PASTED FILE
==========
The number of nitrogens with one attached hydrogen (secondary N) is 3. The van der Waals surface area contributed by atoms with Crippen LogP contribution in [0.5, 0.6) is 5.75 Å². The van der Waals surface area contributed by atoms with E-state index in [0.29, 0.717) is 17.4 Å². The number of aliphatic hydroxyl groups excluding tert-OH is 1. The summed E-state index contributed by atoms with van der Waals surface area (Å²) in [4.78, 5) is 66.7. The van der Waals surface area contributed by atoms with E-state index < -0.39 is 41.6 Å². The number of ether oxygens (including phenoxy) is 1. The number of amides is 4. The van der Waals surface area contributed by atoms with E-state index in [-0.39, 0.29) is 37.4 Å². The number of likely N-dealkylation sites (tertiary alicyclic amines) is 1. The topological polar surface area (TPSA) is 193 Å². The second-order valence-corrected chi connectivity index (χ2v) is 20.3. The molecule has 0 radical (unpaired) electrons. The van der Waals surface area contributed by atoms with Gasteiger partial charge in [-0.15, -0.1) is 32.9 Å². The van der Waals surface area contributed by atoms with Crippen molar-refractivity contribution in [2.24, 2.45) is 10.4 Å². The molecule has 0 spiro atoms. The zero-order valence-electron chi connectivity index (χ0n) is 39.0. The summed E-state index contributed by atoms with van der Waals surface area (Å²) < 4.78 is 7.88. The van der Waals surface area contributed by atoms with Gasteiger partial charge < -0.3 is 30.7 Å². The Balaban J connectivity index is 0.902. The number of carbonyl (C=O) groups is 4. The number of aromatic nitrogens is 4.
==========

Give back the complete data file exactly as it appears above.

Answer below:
The number of nitrogens with one attached hydrogen (secondary N) is 3. The van der Waals surface area contributed by atoms with Crippen LogP contribution in [0.5, 0.6) is 5.75 Å². The van der Waals surface area contributed by atoms with E-state index in [0.29, 0.717) is 17.4 Å². The number of aliphatic hydroxyl groups excluding tert-OH is 1. The summed E-state index contributed by atoms with van der Waals surface area (Å²) in [4.78, 5) is 66.7. The van der Waals surface area contributed by atoms with E-state index < -0.39 is 41.6 Å². The number of ether oxygens (including phenoxy) is 1. The number of amides is 4. The van der Waals surface area contributed by atoms with E-state index in [-0.39, 0.29) is 37.4 Å². The number of likely N-dealkylation sites (tertiary alicyclic amines) is 1. The topological polar surface area (TPSA) is 193 Å². The second-order valence-corrected chi connectivity index (χ2v) is 20.3. The molecule has 0 radical (unpaired) electrons. The van der Waals surface area contributed by atoms with Gasteiger partial charge in [-0.15, -0.1) is 32.9 Å². The van der Waals surface area contributed by atoms with Crippen molar-refractivity contribution in [2.24, 2.45) is 10.4 Å². The molecule has 0 spiro atoms. The zero-order valence-electron chi connectivity index (χ0n) is 39.0. The summed E-state index contributed by atoms with van der Waals surface area (Å²) < 4.78 is 7.88. The van der Waals surface area contributed by atoms with Gasteiger partial charge < -0.3 is 30.7 Å². The Balaban J connectivity index is 0.902. The number of carbonyl (C=O) groups is 4. The number of aromatic nitrogens is 4.